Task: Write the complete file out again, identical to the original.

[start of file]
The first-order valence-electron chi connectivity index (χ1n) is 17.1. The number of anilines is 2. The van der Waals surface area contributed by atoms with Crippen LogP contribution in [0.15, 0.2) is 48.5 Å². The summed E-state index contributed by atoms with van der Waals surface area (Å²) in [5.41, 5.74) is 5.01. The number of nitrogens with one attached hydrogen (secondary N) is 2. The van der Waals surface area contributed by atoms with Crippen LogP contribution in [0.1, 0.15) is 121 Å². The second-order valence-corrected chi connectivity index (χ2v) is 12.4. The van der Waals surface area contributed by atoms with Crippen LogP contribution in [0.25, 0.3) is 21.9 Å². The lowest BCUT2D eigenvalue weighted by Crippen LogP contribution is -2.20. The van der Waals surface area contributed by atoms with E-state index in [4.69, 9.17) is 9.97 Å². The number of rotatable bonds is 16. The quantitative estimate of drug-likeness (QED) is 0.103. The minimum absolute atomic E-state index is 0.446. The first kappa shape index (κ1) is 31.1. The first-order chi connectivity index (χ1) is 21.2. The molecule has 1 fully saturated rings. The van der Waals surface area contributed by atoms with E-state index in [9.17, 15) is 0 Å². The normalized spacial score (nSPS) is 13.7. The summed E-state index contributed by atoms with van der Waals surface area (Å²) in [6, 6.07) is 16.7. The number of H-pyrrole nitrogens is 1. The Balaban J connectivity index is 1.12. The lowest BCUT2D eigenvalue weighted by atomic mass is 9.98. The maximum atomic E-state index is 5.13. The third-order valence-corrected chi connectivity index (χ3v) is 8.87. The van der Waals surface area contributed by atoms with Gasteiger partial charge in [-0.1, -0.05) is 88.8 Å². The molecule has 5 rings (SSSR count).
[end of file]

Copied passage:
The first-order valence-electron chi connectivity index (χ1n) is 17.1. The number of anilines is 2. The van der Waals surface area contributed by atoms with Crippen LogP contribution in [0.15, 0.2) is 48.5 Å². The summed E-state index contributed by atoms with van der Waals surface area (Å²) in [5.41, 5.74) is 5.01. The number of nitrogens with one attached hydrogen (secondary N) is 2. The van der Waals surface area contributed by atoms with Crippen LogP contribution in [0.1, 0.15) is 121 Å². The second-order valence-corrected chi connectivity index (χ2v) is 12.4. The van der Waals surface area contributed by atoms with Crippen LogP contribution in [0.25, 0.3) is 21.9 Å². The lowest BCUT2D eigenvalue weighted by Crippen LogP contribution is -2.20. The van der Waals surface area contributed by atoms with E-state index in [4.69, 9.17) is 9.97 Å². The number of rotatable bonds is 16. The quantitative estimate of drug-likeness (QED) is 0.103. The minimum absolute atomic E-state index is 0.446. The first kappa shape index (κ1) is 31.1. The first-order chi connectivity index (χ1) is 21.2. The molecule has 1 fully saturated rings. The van der Waals surface area contributed by atoms with E-state index in [9.17, 15) is 0 Å². The normalized spacial score (nSPS) is 13.7. The summed E-state index contributed by atoms with van der Waals surface area (Å²) in [6, 6.07) is 16.7. The number of H-pyrrole nitrogens is 1. The Balaban J connectivity index is 1.12. The lowest BCUT2D eigenvalue weighted by atomic mass is 9.98. The maximum atomic E-state index is 5.13. The third-order valence-corrected chi connectivity index (χ3v) is 8.87. The van der Waals surface area contributed by atoms with Gasteiger partial charge in [-0.1, -0.05) is 88.8 Å². The molecule has 5 rings (SSSR count).